Its easy to remember the sing-song version of the "Over the River and Through the Woods" poem: The first line ends with “to grandmother’s house we go.”
In Joe Di Pietro’s "Over the River and Through the Woods" — now being performed by the still new kids-on-the-block, Holt Dimondale Community Players — were going to an Italian-American grandmother’s household in Brooklyn.
The play consists of two sets of first-generation Italian-Americans who are distressed and dismayed that their golden grandchild, Nicholas, is poised to take a job in Seattle. Manipulations follow.
Nicholas is played by Randy Flick, and the grandparents — four of them — by an array of actors who have likely never seen Brooklyn and who do not seem Italian in the least.
In the role of grandpa Frank Ginelli, real-life Italian Tony Zappa offers a horribly hambone stereotype of an Italian- American.
Meanwhile, Nan Slocum, in the role of grandmother Aida Ginelli, has dyed her hair gray, yet flits around the stage like an aerobics instructor, more representative of Nebraska than Brooklyn or Italy. June Cleaver, anyone?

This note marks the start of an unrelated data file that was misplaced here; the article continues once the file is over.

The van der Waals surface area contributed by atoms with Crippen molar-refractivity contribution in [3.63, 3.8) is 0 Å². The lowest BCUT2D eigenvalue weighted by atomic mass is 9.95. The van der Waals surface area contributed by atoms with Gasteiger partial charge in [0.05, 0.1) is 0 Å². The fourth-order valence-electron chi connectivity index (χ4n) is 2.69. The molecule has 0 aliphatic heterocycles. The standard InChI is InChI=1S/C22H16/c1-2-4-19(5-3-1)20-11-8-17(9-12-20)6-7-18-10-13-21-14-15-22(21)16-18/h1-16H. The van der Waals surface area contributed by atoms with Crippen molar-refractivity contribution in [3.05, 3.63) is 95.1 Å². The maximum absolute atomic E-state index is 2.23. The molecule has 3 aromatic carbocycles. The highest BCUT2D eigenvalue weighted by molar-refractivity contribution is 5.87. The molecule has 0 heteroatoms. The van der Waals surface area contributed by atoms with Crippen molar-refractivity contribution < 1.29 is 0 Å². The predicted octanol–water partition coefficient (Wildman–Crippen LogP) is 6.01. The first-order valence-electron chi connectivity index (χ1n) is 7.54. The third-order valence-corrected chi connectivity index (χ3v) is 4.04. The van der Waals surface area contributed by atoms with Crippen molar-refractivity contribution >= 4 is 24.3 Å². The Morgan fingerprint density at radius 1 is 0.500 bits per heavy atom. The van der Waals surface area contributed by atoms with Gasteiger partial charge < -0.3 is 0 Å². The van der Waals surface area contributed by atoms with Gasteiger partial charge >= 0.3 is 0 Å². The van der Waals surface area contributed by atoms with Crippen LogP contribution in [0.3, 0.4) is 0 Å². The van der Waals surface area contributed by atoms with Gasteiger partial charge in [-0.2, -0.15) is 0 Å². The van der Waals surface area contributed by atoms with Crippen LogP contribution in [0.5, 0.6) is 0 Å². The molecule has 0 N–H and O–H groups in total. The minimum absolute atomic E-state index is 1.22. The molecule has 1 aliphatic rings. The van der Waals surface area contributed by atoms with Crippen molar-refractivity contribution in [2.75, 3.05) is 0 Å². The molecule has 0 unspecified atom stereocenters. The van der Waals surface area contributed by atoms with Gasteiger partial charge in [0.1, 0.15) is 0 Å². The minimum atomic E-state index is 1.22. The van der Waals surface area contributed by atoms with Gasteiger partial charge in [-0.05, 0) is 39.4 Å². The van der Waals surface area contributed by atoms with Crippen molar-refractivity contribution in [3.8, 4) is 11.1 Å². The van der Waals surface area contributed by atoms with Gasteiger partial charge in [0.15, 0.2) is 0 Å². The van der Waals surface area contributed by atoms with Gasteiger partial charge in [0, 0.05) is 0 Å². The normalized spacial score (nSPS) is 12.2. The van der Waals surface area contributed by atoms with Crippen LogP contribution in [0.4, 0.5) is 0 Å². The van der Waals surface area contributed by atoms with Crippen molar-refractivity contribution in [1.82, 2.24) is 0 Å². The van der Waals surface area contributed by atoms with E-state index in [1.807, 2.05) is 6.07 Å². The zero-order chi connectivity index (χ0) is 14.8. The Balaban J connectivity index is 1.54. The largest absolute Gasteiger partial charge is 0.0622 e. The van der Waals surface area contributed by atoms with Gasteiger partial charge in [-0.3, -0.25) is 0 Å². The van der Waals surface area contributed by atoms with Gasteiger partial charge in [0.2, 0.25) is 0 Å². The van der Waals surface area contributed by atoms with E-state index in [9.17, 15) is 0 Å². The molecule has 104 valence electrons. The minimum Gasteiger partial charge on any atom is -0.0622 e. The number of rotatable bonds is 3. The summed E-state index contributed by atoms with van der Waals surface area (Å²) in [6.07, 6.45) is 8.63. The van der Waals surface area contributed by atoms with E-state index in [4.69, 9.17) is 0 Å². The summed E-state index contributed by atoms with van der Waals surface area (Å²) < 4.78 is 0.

Harlow Claggert portrays old age well, but is not even vaguely Italian as grandfather Nunzio Cristano, while Marie Papciak, as his wife, Emma, once in a while looks borderline Brooklyn.
Are any of these characters believably presented on stage? No.
Caitlin Cane is thrown into the minor role of Caitlin O’ Hare, with red hair but no characteristics of the Irish or of Brooklyn whatsoever.
Accents and gestures, mannerisms and figures of speech, certain specific tonalities — these are the everyday colorful characteristics of most East Coast ethnicities.
Take them out of the play and it loses its soul. Holt-Community Players might have considered going with a dialogue coach.
The brightest spot on an otherwise dreary stage was the bright cherry-red Kool-Aid used to simulate a robust Italian wine.
Over the River and Through the Woods
Community Players Holt Junior High School, 1784 Aurelius, Holt 7 p.m.
Thursday, Jan. 27, Friday, Jan. 28 and Saturday, Jan. 29 $7 adults; $5
seniors and students (517) 694-3411